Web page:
Pulp Power by Neil McGinness (book review).

September 16, 2022 | By | Reply More

I need to point out from the start that this is a massive large book but fortunately light enough to take to bed to read. Just.

Pulp Power: The Shadow, Doc Savage, and the Art of the Street & Smith Universe by Neil McGinness, foreword by Frank Miller, contributions by Dan DiDio (Abrams, £45) Out now.

Neil McGinness’ book, ‘Pulp Power’ is looking at the pre-super-heroes like the Shadow and Doc Savage, all matched from art from the period and all from publisher Street & Smith. Frank Miller, in his introduction, explains its own appeal to the Shadow. McGinness doesn’t just focus on the characters but the history of the publishers as they built up to and using them. Considering the success of the Shadow was originally from the radio show, I suspect his crackle laughter echoed into his written fiction.

Page #70: © Condé Nast George Rozen
Pulp Power: The Shadow, Doc Savage, and the Art of the Street & Smith Universe by Neil McGinness, foreword by Frank Miller, contributions by Dan DiDio (Abrams, £45) Out now.

Of course, I know some of the Shadow’s early history but combined with the art and his radio and film history fills in a lot of gaps. Orson Wells and Agnes Moorehead playing him and Margo Lane on the radio will be embellished in your memory or voices. On film, Victor Jory played the Shadow. In the UK, Jory pops up on old films on Channel 82 so will now be paying more attention to his voice as well now.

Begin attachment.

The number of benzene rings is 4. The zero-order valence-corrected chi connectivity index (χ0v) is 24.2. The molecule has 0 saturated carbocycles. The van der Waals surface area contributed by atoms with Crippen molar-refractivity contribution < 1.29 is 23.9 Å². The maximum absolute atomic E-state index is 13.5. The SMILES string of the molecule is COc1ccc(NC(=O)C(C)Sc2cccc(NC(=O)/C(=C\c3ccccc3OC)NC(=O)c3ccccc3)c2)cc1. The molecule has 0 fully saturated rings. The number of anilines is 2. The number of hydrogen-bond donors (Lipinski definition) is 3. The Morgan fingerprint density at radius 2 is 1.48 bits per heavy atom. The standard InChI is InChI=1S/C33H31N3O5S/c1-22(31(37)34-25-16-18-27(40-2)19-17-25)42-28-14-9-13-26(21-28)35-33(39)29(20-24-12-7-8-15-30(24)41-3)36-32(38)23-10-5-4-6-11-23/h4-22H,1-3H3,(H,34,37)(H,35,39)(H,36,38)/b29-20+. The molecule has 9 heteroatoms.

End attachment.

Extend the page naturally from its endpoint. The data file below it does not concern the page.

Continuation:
Backtracking, there are some distinctions between the two versions of the Shadow. In the books, he killed the criminals but not on radio but that didn’t seem to make much difference to his fans. His early comicbook adventures also draws an interesting comparison. Whereas on the pulps covers it was mostly close-ups, the comicbook covers were more dramatic. It was only when world war two came and the measure of true violence that finally put the Shadow to rest for a few decades. Oh, in case you didn’t know his alter ego Lamont Cranston had a normal nose and, yes, I did spot the one cover showing his true appearance. His rationale for working outside the law was more a fear that his techniques would be used by criminals if they knew about it than joining the police force.

Page #152: © Condé Nast Walter Baumhofer
Pulp Power: The Shadow, Doc Savage, and the Art of the Street & Smith Universe by Neil McGinness, foreword by Frank Miller, contributions by Dan DiDio (Abrams, £45) Out now.

Firstly, you must remember the early Doc Savage does not have the look of the James Bama covers as has been inscribed in your memories over the years. Yes, he was a big man with multi-skills but with a more traditional haircut than the widow’s peak he later got. Incidentally, Savage’s look originally was based on a young Clark Gable. Interestingly, his Fabulous Five team stayed pretty much the same look. Reading this with my current day sensibilities and how Doc was and did perform brain surgery on criminals to make them useful citizens did make me wonder on the legal ramifications of these acts. You do have to wonder about due legal process and even criminals have some rights. It isn’t as though one of his team, Theodore Marley ‘Ham’ Brooks wasn’t a top rank lawyer.